In terms of production, did you end up getting the result you were looking for?
The album came out quite a bit differently than we anticipated but we are happy with the results yes. In the future we may go back to a more organic sound, but I love the way the drum tones and solos came out. The album is very precise and mechanical which compliments and obscures the music in a way that makes it quite a bit different compared to how they sounded in the pre-production phases. We can at least pride ourselves on the fact that we can match the quality of the album live, and honestly even top it. We could really care less about someone listening to the album, I'd rather they come to a show and see it played live to truly appreciate it.

Could you say something about the artwork?
I had the idea of having some forms of collection of beings conjuring energy or attempting to transcend physical bodies. I worked with the designer on the initial layouts and renders, which ultimately gave me lots to work with for the rest of the artwork for the album.

Do you think it's central that the artwork fits the music and lyrics?
Yes absolutely. I directly associate albums with the aesthetic visuals associated with the album. Artwork is infinitely important to me especially as a graphic designer and wish that bands would push the envelope a bit more as many metal covers evoke the same imagery.

Who writes the lyrics and what type of issues do they deal with?
I write all the lyrics for the songs. Each album or writing period tends to deal with different themes. We started more politically based and then moved into more atheistic/anti-religious themes. Since then we have taken on a more psychological and philosophical theme dealing with nihilism, pantheism, transcendentalism and occultism. I see our next project taking on a way more personal theme as I've begun to feel a bit disconnected emotionally from our topics. I see more personal ideas on isolationism, misanthropy and indifference being where I take things.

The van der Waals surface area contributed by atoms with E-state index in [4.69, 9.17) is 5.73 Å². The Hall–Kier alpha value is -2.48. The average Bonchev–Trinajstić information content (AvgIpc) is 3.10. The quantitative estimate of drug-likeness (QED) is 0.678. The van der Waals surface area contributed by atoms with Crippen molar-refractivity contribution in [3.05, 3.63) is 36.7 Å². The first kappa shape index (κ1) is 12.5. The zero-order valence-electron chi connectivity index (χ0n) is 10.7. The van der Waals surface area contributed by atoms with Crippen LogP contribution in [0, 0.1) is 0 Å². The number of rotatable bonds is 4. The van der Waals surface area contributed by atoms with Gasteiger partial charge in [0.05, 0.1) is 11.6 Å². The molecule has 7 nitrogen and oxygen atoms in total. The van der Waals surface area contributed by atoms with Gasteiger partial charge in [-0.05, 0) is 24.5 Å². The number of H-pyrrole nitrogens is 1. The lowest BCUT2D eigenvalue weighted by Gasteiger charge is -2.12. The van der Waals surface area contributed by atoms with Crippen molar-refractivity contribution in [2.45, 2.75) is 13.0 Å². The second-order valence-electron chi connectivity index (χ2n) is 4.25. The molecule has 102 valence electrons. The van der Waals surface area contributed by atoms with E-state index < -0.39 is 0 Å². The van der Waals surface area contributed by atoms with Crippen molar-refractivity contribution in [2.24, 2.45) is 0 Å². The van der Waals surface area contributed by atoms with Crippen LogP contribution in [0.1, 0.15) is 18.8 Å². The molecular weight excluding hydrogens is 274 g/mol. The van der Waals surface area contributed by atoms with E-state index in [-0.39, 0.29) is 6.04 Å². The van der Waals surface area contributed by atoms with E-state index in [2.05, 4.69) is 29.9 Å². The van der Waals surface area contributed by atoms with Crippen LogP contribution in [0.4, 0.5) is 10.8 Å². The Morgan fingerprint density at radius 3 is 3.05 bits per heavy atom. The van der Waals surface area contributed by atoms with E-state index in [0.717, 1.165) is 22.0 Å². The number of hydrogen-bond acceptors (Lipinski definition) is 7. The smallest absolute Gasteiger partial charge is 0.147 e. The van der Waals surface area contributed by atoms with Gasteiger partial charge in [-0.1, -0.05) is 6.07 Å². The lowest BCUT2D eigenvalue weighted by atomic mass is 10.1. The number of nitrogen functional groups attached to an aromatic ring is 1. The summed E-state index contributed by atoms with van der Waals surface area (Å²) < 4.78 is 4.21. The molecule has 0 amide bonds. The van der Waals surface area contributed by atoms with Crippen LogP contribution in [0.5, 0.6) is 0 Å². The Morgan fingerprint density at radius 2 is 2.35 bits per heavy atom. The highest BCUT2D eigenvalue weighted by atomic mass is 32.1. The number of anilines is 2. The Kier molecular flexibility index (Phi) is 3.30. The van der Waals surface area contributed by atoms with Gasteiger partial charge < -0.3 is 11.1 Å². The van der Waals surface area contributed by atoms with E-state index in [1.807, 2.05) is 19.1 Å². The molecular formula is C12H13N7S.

What's the death metal scene like in San Francisco nowadays?
There are lots of bands, a decent amount of venues and the fans are for sure there. What is difficult is getting kids to come out to shows. The area is undeniably spoiled, and while larger bands have great turnouts, it's very difficult for smaller bands to gain notoriety on local shows. I always encourage bands to tour as soon as they can as I believe that is the most beneficial endeavour one can partake in.

I'm aware that you're about to go on tour with Goatwhore, Hate Eternal and Cerebral Bore in the U.S. Do you plan to tour Europe later in 2012?
Yes the tour kicked off yesterday and things are looking great for the next two weeks. We had been trying very hard to get over there for the summer but encountered some difficulty, so I believe we are focusing on North America for summer and possibly get over to Europe around winter time.

When you're not playing music what do you all do for a living?
We all go to University and work in various fields outside that. I work as a graphic designer and tutor. Scott works in coffee [as Rob Morey and I also did for years prior] Rob Maramonte and Rob Morey currently work retail and Andrew has had to focus on his current diagnosis with cancer, so he will be recovering for a few months.

Anything you'd like to add to conclude this interview
Be sure to check out our album The Harvest Wombs out on Unique Leader Records, come to a show and say hello. Turn off your television, read a book, liberate yourself.